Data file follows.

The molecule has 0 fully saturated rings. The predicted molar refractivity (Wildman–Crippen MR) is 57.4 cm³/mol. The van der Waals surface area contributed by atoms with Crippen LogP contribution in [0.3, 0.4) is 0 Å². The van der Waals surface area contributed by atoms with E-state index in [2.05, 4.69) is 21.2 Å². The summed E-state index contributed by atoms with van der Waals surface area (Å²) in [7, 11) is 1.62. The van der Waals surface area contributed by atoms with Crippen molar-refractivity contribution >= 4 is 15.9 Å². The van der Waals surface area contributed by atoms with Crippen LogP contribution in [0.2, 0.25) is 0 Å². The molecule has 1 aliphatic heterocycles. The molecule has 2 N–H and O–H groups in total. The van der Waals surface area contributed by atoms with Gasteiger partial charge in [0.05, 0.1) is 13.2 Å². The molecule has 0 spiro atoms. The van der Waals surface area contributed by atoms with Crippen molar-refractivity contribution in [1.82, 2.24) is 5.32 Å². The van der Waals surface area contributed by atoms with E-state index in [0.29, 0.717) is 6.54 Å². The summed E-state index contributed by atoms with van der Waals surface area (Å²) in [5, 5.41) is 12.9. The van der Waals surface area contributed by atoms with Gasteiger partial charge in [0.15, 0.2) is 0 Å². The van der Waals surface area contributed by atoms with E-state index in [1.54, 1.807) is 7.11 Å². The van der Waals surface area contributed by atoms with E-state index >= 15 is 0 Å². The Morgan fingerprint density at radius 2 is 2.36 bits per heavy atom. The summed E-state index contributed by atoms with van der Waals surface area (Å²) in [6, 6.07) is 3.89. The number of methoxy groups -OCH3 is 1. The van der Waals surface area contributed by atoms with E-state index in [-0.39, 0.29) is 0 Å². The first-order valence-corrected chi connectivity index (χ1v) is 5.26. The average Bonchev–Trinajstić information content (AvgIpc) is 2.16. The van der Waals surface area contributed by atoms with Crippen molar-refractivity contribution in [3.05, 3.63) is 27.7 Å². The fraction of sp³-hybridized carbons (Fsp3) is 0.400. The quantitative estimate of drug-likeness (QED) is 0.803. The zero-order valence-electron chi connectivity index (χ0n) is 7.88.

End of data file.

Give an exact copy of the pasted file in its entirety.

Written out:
The molecule has 0 fully saturated rings. The predicted molar refractivity (Wildman–Crippen MR) is 57.4 cm³/mol. The van der Waals surface area contributed by atoms with Crippen LogP contribution in [0.3, 0.4) is 0 Å². The van der Waals surface area contributed by atoms with E-state index in [2.05, 4.69) is 21.2 Å². The summed E-state index contributed by atoms with van der Waals surface area (Å²) in [7, 11) is 1.62. The van der Waals surface area contributed by atoms with Crippen molar-refractivity contribution >= 4 is 15.9 Å². The van der Waals surface area contributed by atoms with Crippen LogP contribution in [0.2, 0.25) is 0 Å². The molecule has 1 aliphatic heterocycles. The molecule has 2 N–H and O–H groups in total. The van der Waals surface area contributed by atoms with Gasteiger partial charge in [0.05, 0.1) is 13.2 Å². The molecule has 0 spiro atoms. The van der Waals surface area contributed by atoms with Crippen molar-refractivity contribution in [1.82, 2.24) is 5.32 Å². The van der Waals surface area contributed by atoms with E-state index in [0.29, 0.717) is 6.54 Å². The summed E-state index contributed by atoms with van der Waals surface area (Å²) in [5, 5.41) is 12.9. The van der Waals surface area contributed by atoms with Gasteiger partial charge in [0.15, 0.2) is 0 Å². The van der Waals surface area contributed by atoms with E-state index in [1.54, 1.807) is 7.11 Å². The van der Waals surface area contributed by atoms with E-state index >= 15 is 0 Å². The Morgan fingerprint density at radius 2 is 2.36 bits per heavy atom. The summed E-state index contributed by atoms with van der Waals surface area (Å²) in [6, 6.07) is 3.89. The number of methoxy groups -OCH3 is 1. The van der Waals surface area contributed by atoms with E-state index in [-0.39, 0.29) is 0 Å². The first-order valence-corrected chi connectivity index (χ1v) is 5.26. The average Bonchev–Trinajstić information content (AvgIpc) is 2.16. The van der Waals surface area contributed by atoms with Crippen molar-refractivity contribution in [3.05, 3.63) is 27.7 Å². The fraction of sp³-hybridized carbons (Fsp3) is 0.400. The quantitative estimate of drug-likeness (QED) is 0.803. The zero-order valence-electron chi connectivity index (χ0n) is 7.88.